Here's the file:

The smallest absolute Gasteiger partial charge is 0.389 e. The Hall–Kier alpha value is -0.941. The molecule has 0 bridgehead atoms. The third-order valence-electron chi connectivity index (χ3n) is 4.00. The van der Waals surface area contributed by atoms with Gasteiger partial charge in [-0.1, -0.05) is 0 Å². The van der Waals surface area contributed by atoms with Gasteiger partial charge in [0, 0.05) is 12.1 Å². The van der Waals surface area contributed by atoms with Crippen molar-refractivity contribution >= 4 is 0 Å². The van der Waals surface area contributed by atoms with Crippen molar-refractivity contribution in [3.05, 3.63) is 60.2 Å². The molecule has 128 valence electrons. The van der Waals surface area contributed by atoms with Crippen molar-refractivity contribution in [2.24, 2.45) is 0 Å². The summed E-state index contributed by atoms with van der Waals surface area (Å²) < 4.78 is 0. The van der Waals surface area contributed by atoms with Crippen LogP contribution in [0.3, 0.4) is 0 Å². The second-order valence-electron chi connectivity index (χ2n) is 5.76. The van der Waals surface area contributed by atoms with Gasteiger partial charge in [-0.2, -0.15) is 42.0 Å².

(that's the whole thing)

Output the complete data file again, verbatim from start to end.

The smallest absolute Gasteiger partial charge is 0.389 e. The Hall–Kier alpha value is -0.941. The molecule has 0 bridgehead atoms. The third-order valence-electron chi connectivity index (χ3n) is 4.00. The van der Waals surface area contributed by atoms with Gasteiger partial charge in [-0.1, -0.05) is 0 Å². The van der Waals surface area contributed by atoms with Gasteiger partial charge in [0, 0.05) is 12.1 Å². The van der Waals surface area contributed by atoms with Crippen molar-refractivity contribution >= 4 is 0 Å². The van der Waals surface area contributed by atoms with Crippen molar-refractivity contribution in [3.05, 3.63) is 60.2 Å². The molecule has 128 valence electrons. The van der Waals surface area contributed by atoms with Crippen molar-refractivity contribution in [2.24, 2.45) is 0 Å². The summed E-state index contributed by atoms with van der Waals surface area (Å²) < 4.78 is 0. The van der Waals surface area contributed by atoms with Crippen LogP contribution in [0.3, 0.4) is 0 Å². The second-order valence-electron chi connectivity index (χ2n) is 5.76. The van der Waals surface area contributed by atoms with Gasteiger partial charge in [-0.2, -0.15) is 42.0 Å².